And when Herod was about to bring him out, that night Peter was sleeping, bound with two chains between two soldiers; and the guards before the door were keeping the prison. Now behold, an angel of the Lord stood by him, and a light shone in the prison; and he struck Peter on the side and raised him up, saying, “Arise quickly!” And his chains fell off his hands. Then the angel said to him, “Gird yourself and tie on your sandals”; and so he did. And he said to him, “Put on your garment and follow me.” So he went out and followed him, and did not know that what was done by the angel was real, but thought he was seeing a vision. When they were past the first and the second guard posts, they came to the iron gate that leads to the city, which opened to them of its own accord; and they went out and went down one street, and immediately the angel departed from him. And when Peter had come to himself, he said, “Now I know for certain that the Lord has sent His angel, and has delivered me from the hand of Herod and from all the expectation of the Jewish people.”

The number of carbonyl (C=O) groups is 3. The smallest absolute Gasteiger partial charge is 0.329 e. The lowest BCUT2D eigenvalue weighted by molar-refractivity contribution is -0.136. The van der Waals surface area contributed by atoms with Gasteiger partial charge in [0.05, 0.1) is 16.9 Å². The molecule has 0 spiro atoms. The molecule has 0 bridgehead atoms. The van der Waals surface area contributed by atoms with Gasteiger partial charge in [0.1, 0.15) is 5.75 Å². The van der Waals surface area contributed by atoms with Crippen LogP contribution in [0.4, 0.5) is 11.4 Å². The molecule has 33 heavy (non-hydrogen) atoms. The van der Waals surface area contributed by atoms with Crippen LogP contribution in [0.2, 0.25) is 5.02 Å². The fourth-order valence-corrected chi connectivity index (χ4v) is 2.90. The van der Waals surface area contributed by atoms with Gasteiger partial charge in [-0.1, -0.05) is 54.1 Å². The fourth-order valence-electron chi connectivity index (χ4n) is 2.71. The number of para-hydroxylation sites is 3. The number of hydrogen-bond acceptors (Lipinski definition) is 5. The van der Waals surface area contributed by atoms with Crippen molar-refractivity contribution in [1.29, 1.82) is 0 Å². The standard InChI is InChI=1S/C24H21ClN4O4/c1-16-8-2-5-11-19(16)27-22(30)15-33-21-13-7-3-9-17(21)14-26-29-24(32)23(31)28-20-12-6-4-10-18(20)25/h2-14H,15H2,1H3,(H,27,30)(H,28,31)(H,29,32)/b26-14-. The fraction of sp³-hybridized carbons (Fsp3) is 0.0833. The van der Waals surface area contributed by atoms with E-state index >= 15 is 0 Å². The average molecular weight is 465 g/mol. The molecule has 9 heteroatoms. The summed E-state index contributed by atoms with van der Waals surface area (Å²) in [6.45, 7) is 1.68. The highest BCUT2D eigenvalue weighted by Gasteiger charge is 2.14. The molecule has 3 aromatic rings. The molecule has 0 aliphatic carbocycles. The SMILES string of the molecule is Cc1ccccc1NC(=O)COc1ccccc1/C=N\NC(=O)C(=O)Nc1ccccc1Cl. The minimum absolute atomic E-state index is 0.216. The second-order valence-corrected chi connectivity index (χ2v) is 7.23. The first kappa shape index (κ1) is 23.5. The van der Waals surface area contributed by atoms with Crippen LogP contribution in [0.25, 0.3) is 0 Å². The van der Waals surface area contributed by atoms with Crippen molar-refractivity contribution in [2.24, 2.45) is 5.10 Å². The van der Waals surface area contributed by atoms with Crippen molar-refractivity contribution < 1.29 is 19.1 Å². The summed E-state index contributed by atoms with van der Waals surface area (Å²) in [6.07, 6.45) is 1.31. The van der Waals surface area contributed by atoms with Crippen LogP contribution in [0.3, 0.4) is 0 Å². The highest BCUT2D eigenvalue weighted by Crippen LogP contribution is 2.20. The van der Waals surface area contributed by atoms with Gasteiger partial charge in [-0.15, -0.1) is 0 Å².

a. That night Peter was sleeping: Peter showed no signs of anxiety. He was able to sleep soundly on what seemed to be the last night before his execution. Remember, He gives His beloved sleep (Psalm 127:2).

b. Bound with two chains between two soldiers…guards before the door: The chains, the guards, the prison doors meant nothing to God and His appointed messengers; Peter was instantly set free.

c. Did not know that what was done by the angel was real, but thought he was seeing a vision: Peter obeyed without really knowing what was happening. He knew enough to sense that God was doing something and the explanation could come later.